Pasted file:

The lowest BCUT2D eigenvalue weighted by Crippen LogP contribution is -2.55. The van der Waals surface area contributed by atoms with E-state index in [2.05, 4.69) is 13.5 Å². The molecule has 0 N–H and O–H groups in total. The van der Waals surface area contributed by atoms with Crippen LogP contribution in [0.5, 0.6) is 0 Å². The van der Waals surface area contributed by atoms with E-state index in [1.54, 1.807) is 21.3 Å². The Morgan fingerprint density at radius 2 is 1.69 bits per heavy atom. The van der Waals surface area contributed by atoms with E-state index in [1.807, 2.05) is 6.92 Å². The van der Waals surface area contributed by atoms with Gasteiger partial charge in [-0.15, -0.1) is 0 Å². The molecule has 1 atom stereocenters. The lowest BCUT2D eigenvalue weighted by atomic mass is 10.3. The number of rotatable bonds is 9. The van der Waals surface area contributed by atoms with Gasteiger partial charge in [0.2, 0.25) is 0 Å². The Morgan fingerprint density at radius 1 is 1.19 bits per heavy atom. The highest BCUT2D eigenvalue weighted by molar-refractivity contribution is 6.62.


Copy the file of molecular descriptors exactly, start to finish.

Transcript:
The lowest BCUT2D eigenvalue weighted by Crippen LogP contribution is -2.55. The van der Waals surface area contributed by atoms with E-state index in [2.05, 4.69) is 13.5 Å². The molecule has 0 N–H and O–H groups in total. The van der Waals surface area contributed by atoms with Crippen LogP contribution in [0.5, 0.6) is 0 Å². The van der Waals surface area contributed by atoms with E-state index in [1.54, 1.807) is 21.3 Å². The Morgan fingerprint density at radius 2 is 1.69 bits per heavy atom. The van der Waals surface area contributed by atoms with E-state index in [1.807, 2.05) is 6.92 Å². The van der Waals surface area contributed by atoms with Gasteiger partial charge in [-0.15, -0.1) is 0 Å². The molecule has 1 atom stereocenters. The lowest BCUT2D eigenvalue weighted by atomic mass is 10.3. The number of rotatable bonds is 9. The van der Waals surface area contributed by atoms with Gasteiger partial charge in [0.2, 0.25) is 0 Å². The Morgan fingerprint density at radius 1 is 1.19 bits per heavy atom. The highest BCUT2D eigenvalue weighted by molar-refractivity contribution is 6.62.